Banking the unbanked: the noble but unrosy path to financial inclusion
Bankly's is banking the unbanked. Source: Stears Business

When Arese Ugwu's "The Smart Money Woman" series was released on Netflix earlier this month, the positive reviews wouldn't stop. "This should be made compulsory in secondary schools…." and "Subtly teaching financial prudence…" were a few of my favourite reactions to the seven-episode series.

As a financial literacy and personal finance buff, I couldn't agree more. I mean, I binge-watched it on a school night.

The series perfectly captured how easy it is to fall into traumatic financial situations within the blink of an eye. And the show makes it clear that this can happen without losing your source of income.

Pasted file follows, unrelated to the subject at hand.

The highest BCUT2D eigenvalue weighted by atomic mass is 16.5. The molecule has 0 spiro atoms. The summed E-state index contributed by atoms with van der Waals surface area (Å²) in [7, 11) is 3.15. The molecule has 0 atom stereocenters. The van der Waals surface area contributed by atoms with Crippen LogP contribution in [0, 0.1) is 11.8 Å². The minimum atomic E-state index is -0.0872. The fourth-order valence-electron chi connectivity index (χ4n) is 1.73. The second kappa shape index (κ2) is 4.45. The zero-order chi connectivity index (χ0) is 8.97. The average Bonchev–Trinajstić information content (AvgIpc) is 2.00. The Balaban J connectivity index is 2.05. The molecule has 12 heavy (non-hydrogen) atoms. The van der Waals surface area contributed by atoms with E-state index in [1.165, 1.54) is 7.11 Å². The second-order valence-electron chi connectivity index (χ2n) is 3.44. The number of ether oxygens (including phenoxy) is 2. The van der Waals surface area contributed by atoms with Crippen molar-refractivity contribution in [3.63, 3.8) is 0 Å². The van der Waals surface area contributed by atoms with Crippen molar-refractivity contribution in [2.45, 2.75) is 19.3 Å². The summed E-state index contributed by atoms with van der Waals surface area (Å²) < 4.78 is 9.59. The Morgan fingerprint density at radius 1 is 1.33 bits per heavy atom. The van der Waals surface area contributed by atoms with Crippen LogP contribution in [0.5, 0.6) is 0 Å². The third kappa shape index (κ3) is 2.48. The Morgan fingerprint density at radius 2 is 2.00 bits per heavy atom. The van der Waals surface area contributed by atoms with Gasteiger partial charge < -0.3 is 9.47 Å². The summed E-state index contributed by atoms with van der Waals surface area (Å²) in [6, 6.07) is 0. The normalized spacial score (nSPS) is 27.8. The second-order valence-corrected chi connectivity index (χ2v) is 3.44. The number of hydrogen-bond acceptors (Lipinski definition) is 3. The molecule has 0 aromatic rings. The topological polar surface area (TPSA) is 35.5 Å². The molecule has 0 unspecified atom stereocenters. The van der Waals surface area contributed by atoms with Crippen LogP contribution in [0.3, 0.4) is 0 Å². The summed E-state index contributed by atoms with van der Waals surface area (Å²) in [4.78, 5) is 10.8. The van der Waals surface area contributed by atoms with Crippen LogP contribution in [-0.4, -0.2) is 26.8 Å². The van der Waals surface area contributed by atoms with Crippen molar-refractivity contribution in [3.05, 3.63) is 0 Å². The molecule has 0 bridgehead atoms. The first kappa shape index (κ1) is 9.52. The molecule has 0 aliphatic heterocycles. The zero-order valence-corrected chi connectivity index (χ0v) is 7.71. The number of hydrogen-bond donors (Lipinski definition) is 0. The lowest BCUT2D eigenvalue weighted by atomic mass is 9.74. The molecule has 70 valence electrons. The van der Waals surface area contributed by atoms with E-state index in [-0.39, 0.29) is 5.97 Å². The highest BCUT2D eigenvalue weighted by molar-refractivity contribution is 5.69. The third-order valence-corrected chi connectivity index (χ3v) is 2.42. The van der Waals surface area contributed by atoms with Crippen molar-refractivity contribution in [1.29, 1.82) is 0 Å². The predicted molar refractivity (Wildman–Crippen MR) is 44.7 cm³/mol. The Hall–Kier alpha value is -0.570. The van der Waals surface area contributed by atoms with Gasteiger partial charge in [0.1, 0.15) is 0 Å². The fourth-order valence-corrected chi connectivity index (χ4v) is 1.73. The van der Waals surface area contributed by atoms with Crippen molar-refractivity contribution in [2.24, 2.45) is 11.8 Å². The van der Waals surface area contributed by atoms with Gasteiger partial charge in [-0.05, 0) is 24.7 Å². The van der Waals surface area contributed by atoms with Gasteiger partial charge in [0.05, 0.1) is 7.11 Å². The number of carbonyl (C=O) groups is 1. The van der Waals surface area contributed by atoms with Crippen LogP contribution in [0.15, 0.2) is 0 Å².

Thankfully, the show also showed how you could still get back on track and become financially independent by tracking your finances if that ever happened to you. But guess what? Even though tracking finances—earnings and expenditure—is much easier when done digitally, many Nigerians still use cash. 

So, for a

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Adesola Afolabi

Adesola Afolabi

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